8. Delhi Sultanate. From 1206 to 1526 A.D Delhi Sultanate rose to power. It is believed, however, that the period of Delhi Sultanate was politically turbulent but the Muslim society under the Sultanate period flourished at a great length. Sufism also made it way during this era.

9. Mugual Empire Mughals, led by Zaheer-ud-Din Babar entered India in 1526 A.D and remained in power, though nominally, till 1857. The Mughal epoch is particularly known as the period of Muslim architecture, literature and gave a boost to religious reformists and saints such as Sheikh Ahmad Sirhindi, Shah Walliullah, Sheikh Farid-ud-Din Ganj Shakar, Nizam-ud-Din Chishty, etc.

Fig 1.3 – Mughal Empire

10. Islam left profound effects on minds of people of the Sub-continent. Islam completely changed the living standard and style of thinking of the people of the Sub-continent. The Muslim society gave a welcome fillip to the cultural, economic and, social development in the Sub-continent and boosted inter-religious harmony as well. Turks introduced Persian language which intermingled with Arabic and other local languages gave birth to several new languages including Urdu. Though the Muslim society experienced ups and downs throughout the history, yet it yielded positive effects on the minds of people at large in Indo-Pak Sub-continent.



Era of Ummayd’s and Abbasids

(650- Post 750- End of 9 th Century AD 750 AD)

Fig 2.1 – Extent of Ummyad Caliphate

11. In 715 Ummayd Ruler , Walid bin Abdul Malak was replaced by his brother Suleman bin Abdul Malak (715-717 A.D). The new ruler was extravagantly luxury loving and quite incompetent for the accession to the throne. Suleman called off the best Generals from around their respective destinations and through intrigues executed them one by one. These Generals brought laudable victories to Walid. They included Qutaiba bin Muslim, the conqueror of Turkistan; Tariq bin Ziad, the conqueror of Andalus; Musa bin Nasir, the conqueror of North Africa; and Muhammad bin Qasim, the conqueror of Sindh. Muhammad bin Qasim was died languishing in the prison at the age of just 22. He was replaced by Yazid bin Kabashi.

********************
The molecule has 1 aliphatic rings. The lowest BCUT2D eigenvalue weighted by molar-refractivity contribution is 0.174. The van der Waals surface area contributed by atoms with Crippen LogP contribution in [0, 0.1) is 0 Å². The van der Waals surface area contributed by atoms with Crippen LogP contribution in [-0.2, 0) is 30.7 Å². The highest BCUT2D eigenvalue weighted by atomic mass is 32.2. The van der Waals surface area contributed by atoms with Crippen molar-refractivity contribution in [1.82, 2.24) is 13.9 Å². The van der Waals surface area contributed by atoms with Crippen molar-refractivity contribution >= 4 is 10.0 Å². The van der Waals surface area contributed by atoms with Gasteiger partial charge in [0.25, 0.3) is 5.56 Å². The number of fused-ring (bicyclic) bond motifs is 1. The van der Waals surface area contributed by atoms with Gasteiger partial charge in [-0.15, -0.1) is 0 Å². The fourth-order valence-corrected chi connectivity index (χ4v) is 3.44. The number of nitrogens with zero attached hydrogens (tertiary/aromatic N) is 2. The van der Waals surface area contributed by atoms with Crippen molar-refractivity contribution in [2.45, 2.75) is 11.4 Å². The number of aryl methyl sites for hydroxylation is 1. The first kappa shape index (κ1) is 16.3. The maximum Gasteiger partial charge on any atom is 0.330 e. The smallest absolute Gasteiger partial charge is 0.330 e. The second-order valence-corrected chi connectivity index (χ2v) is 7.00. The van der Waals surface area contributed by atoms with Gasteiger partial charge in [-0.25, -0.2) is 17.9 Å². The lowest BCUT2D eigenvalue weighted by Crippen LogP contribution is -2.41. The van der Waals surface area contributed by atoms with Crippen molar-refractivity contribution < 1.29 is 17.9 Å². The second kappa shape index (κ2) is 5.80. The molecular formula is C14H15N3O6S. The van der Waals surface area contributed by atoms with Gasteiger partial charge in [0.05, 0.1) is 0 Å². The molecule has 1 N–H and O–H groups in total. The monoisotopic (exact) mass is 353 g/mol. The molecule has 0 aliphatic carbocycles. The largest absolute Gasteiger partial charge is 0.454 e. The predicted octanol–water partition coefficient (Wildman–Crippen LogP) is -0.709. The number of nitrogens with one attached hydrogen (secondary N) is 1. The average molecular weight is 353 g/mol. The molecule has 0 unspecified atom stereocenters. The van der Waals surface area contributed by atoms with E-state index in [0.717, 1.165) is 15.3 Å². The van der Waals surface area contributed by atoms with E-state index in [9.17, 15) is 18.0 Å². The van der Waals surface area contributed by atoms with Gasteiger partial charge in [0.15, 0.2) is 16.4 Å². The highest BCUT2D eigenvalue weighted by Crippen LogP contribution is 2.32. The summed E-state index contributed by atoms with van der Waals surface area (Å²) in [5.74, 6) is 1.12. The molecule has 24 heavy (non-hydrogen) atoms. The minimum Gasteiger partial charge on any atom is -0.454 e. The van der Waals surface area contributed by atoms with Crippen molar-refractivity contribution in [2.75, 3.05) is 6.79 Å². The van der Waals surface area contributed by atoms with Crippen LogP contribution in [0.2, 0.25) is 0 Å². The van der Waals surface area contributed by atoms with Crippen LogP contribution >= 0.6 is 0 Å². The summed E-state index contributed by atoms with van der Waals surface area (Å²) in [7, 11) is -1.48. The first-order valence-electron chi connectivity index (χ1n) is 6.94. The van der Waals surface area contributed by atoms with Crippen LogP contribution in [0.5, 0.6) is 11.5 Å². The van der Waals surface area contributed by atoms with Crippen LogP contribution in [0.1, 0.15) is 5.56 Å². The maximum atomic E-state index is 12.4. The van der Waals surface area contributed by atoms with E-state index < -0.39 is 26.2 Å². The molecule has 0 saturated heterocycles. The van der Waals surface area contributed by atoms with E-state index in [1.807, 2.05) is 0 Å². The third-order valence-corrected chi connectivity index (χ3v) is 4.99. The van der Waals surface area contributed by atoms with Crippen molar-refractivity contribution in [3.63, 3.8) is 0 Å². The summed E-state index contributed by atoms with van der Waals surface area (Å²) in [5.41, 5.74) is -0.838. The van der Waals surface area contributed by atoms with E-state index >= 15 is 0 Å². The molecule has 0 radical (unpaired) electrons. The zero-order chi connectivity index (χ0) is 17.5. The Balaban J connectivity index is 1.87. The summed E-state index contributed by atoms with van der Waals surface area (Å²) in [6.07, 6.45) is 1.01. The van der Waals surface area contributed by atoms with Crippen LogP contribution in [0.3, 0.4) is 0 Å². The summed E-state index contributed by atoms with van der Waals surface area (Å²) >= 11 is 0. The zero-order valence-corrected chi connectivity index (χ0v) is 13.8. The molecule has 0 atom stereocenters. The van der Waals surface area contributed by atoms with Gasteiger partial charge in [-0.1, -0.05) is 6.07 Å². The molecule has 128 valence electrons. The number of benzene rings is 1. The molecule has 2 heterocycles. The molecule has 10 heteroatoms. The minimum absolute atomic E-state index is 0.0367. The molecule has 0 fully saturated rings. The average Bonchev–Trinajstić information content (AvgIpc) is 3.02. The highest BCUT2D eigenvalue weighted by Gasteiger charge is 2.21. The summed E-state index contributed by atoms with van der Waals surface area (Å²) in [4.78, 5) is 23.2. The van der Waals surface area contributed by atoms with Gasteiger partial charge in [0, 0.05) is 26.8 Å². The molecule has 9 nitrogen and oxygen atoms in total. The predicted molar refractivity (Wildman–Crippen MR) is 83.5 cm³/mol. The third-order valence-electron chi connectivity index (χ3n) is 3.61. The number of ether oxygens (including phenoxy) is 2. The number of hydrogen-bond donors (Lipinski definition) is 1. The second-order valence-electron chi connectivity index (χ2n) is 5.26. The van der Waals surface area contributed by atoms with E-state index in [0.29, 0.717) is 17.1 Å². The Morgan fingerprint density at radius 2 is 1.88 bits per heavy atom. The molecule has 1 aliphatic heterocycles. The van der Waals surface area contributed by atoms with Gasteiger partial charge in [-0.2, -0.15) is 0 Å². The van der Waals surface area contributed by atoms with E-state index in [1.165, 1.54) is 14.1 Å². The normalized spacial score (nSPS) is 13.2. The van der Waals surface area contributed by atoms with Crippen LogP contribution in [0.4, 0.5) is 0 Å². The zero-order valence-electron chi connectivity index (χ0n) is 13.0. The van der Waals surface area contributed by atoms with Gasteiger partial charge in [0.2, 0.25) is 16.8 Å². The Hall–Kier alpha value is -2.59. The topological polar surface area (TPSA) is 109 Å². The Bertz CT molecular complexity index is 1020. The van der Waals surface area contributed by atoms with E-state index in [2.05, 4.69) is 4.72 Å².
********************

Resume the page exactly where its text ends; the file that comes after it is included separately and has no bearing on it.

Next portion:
12. Qasim’s rule, though short, is marked by the historians as marvelous and magnificent. He gave relieved the local population scourged by the extra judicious rule of the erstwhile rajas in general and Raja Dahir in particular. Furthermore, he espoused inter-religious harmony and brought prosperity and good governance in the areas under his domain. Italian scholar F. Gabrieli said: “Present day Pakistan, holding the values of Islam in such a high esteem, should look upon the young Arab conqueror, Muhammad bin Qasim, almost as a distant Kistes (founding father), a hero of South Asian Islam”.

13. Islam left profound effects on minds of people of the Sub-continent. Islam completely changed the living standard and style of thinking of the people of the Sub-continent. The Muslim society gave a welcome fillip to the cultural, economic and, social development in the Sub-continent and boosted inter-religious harmony as well. Turks introduced Persian language which intermingled with Arabic and other local languages gave birth to several new languages including Urdu. Though the Muslim society experienced ups and downs throughout the history, yet it yielded positive effects on the minds of people at large in Indo-Pak Sub-continent.

14. Abbassid’s Rule. During the rule of Abbasid caliph Al-Mansur (754-775 A.D), scholars from the Sindh were welcomed at the court of Baghdad. In the north Islam was making inroads from Afghanistan into the north-western region of Pakistan. Islamic missionaries were actively spreading their faith among the tribes. Due to weak Abbasid ruler, who acceded to the throne later on, lost sway over the territories of the Sub-continent at the end of 9th Century.



Era of Ghaznavi and Ghouri

Ghaznavids (997-1030 AD)

15. The Ghaznavid dynasty was a Persianate Muslim dynasty of Turkic mamluk origin.At their greatest extent ruling large parts of Iran, much of Transoxiana, and North India from 977–1186. The dynasty was founded by Sabuktigin, upon his succession to rule of Ghazna after the death of his father-in-law, Alp Tigin.

16. Sabuktigin He was son-in-law of Alp Tigin and founder of the Ghaznavid Empire, began expanding it by capturing Samanid and Kabul Shahi territories, including most of what is now Afghanistan and part of Pakistan. The 16th century Persian historian, Firishta, records Sabuktigin’s genealogy as descended from the Sasanian emperors.However, modern historians believe this was an attempt to connect himself with the history of old Persia.

Fig 3.1 – Sultan Sabuktigin

17. After the death of Sabuktigin, his son Ismail claimed the throne for a temporary period, but he was defeated and captured by Mahmud in 998 at the Battle of Ghazni.